I don’t have one of the new 802.11ac AirPort Extreme Base Stations to test the return of Time Machine backups to AirPort Disks, and everything I’ve read indicates that it works only with the newest hardware, not any of the older, flatter base stations. Nevertheless, if you have the necessary hardware and curiosity, I’d encourage you to hook up a USB hard drive and see if Time Machine backs up to it reliably (since 10.8 Mountain Lion, Time Machine has allowed you to back up to multiple destinations, alternating between the different destinations). Let me know how it works out in the comments!

Check out the Take Control ebooks that expand on the topic in this article:

Joe Kissell provides the advice you need to create a Mac backup strategy that protects your data and enables quick recovery. He compares backup software, services, and media to help you make the best choices. You'll learn to set up, test, and maintain backups, plus how to restore files after a calamity! Don't miss our new Joe of Tech comic!
Read real-world advice from Wi-Fi wizard Glenn Fleishman on setting up a wireless network using Apple's 802.11n and 802.11ac base stations. Learn to maximize performance, extend range, connect multiple base stations, handle complex configs, share USB disks and printers, and more.

 

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Comments about Use Time Machine with the 802.11ac AirPort Extreme Base Station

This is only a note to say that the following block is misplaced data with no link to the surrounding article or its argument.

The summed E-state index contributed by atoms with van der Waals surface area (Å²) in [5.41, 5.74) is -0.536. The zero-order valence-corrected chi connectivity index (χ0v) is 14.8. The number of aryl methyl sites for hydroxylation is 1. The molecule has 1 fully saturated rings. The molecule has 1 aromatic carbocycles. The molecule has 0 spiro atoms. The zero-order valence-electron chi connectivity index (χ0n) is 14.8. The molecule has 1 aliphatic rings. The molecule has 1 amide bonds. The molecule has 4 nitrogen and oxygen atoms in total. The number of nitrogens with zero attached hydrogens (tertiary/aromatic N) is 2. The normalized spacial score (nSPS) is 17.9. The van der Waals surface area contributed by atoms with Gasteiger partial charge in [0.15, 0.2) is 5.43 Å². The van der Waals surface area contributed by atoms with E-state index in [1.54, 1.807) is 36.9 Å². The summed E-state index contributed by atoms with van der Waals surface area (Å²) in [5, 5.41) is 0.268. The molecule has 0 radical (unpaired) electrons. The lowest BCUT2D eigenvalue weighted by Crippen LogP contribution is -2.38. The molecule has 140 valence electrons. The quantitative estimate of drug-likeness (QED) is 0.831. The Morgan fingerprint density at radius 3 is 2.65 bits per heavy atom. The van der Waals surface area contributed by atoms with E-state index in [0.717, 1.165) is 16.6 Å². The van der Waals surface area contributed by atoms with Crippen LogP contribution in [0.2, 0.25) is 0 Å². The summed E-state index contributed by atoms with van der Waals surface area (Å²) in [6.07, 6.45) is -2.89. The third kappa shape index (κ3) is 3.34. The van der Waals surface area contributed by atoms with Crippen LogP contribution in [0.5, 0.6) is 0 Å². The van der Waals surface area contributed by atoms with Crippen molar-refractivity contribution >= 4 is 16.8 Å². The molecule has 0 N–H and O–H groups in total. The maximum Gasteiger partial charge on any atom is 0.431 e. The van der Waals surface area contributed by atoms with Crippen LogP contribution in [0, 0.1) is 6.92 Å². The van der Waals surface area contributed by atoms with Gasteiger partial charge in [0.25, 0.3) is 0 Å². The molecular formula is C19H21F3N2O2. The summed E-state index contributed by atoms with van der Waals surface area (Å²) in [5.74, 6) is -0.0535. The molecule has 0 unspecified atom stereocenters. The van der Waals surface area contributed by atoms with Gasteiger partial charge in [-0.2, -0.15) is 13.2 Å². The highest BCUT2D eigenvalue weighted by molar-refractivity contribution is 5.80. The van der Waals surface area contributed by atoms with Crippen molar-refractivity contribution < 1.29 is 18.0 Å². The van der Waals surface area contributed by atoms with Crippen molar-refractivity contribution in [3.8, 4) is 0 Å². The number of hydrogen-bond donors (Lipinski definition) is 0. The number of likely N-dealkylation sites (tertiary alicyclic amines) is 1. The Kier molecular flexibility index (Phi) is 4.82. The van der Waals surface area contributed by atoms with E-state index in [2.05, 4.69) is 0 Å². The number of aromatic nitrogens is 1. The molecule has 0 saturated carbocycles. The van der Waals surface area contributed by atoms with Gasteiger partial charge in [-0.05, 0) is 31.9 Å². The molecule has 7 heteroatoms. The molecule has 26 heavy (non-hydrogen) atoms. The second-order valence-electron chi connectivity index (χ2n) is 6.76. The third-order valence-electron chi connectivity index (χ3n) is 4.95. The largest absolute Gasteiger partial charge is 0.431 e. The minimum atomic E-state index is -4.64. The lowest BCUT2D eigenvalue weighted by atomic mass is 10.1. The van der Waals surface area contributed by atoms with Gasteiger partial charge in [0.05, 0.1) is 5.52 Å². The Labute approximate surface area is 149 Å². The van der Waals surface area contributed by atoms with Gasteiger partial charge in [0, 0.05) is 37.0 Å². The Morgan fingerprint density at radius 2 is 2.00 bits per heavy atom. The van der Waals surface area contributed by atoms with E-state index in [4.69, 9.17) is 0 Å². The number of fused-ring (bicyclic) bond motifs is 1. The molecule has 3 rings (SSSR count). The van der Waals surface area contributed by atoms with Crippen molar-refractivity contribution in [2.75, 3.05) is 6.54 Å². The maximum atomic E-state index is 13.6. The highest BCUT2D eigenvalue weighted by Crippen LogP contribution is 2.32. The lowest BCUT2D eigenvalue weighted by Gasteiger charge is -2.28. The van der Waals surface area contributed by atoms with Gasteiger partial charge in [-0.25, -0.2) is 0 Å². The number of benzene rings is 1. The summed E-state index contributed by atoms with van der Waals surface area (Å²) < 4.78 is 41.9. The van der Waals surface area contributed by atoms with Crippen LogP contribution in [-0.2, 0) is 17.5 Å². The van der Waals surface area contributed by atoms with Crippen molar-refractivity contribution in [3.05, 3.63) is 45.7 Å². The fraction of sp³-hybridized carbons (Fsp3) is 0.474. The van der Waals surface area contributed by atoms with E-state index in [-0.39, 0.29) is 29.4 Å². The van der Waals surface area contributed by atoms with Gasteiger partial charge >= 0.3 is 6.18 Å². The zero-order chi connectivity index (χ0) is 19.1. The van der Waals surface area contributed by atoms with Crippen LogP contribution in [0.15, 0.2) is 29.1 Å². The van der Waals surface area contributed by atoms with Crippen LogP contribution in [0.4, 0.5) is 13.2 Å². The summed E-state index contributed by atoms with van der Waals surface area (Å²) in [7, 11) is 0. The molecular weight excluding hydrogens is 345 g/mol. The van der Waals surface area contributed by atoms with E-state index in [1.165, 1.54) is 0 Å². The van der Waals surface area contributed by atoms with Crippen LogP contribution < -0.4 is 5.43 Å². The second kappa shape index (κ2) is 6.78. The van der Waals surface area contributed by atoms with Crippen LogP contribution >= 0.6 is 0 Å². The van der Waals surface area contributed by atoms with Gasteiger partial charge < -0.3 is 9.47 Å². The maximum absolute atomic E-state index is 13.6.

Alan Forkosh  An apple icon for a TidBITS Supporter 2013-12-03 19:07
I picked up one of new Extemes on Black Friday (Apple messed up the gift card, so I'm getting an actual credit!). Anyway, I've hooked up a a portable 1TB drive that I'm not currently using and will check it out as a second ™ for my main Mac (currently with 800GB of data).

I'll try to remember to report progress.
Stanton  2013-12-03 20:57
It's working fine for me with a several-years-old Iomega Prestige USB drive. It was recognized immediately by the base station without further configuration. Just had to select it in Time Machine preferences on the Mac side. I wasn't sure whether I would have to power it independently of the base station, but it's working fine using the bus power provided by the base station. Couldn't be simpler.
I'm trying to understand the original issue: officially supported or not, I've been backing up my Mountain Lion (and Lion, and Snow Leopard before that) MacBook Pro using timemachine to a USB HD connected to my dual-band Airport Station (4th gen) for a few years already, and I've implemented this setup at a number of clients. I've also attached a USB drive as secondary backup storage to earlier time capsules. Did I miss something?
Adam Engst  An apple icon for a TidBITS Staffer 2013-12-04 07:40
It has been possible since day one, but has always officially unsupported, and Apple recommends against it, because many people have found it unreliable. That's what has changed with the new 802.11ac base station.